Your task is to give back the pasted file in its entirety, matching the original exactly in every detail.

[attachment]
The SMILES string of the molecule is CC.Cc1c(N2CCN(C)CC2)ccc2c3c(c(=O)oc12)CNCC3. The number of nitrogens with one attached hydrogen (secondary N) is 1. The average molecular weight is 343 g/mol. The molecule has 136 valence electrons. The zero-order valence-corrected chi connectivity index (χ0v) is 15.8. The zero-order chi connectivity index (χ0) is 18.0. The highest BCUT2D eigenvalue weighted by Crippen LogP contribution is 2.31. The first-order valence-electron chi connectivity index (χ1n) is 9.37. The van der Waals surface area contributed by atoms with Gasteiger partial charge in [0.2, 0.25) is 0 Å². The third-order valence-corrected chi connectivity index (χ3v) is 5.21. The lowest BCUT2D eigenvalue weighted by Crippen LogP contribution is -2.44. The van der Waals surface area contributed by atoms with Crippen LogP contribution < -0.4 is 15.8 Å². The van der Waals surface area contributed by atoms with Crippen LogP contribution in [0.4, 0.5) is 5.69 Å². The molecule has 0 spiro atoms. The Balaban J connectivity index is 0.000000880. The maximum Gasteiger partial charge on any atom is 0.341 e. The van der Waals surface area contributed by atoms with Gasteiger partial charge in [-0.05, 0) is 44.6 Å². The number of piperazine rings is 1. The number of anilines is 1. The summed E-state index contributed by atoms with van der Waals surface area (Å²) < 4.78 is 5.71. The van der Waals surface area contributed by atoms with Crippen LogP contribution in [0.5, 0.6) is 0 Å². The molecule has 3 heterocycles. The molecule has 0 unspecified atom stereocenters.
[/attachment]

The SMILES string of the molecule is CC.Cc1c(N2CCN(C)CC2)ccc2c3c(c(=O)oc12)CNCC3. The number of nitrogens with one attached hydrogen (secondary N) is 1. The average molecular weight is 343 g/mol. The molecule has 136 valence electrons. The zero-order valence-corrected chi connectivity index (χ0v) is 15.8. The zero-order chi connectivity index (χ0) is 18.0. The highest BCUT2D eigenvalue weighted by Crippen LogP contribution is 2.31. The first-order valence-electron chi connectivity index (χ1n) is 9.37. The van der Waals surface area contributed by atoms with Gasteiger partial charge in [0.2, 0.25) is 0 Å². The third-order valence-corrected chi connectivity index (χ3v) is 5.21. The lowest BCUT2D eigenvalue weighted by Crippen LogP contribution is -2.44. The van der Waals surface area contributed by atoms with Crippen LogP contribution < -0.4 is 15.8 Å². The van der Waals surface area contributed by atoms with Crippen LogP contribution in [0.4, 0.5) is 5.69 Å². The molecule has 0 spiro atoms. The Balaban J connectivity index is 0.000000880. The maximum Gasteiger partial charge on any atom is 0.341 e. The van der Waals surface area contributed by atoms with Gasteiger partial charge in [-0.05, 0) is 44.6 Å². The number of piperazine rings is 1. The number of anilines is 1. The summed E-state index contributed by atoms with van der Waals surface area (Å²) < 4.78 is 5.71. The van der Waals surface area contributed by atoms with Crippen LogP contribution in [0.5, 0.6) is 0 Å². The molecule has 3 heterocycles. The molecule has 0 unspecified atom stereocenters.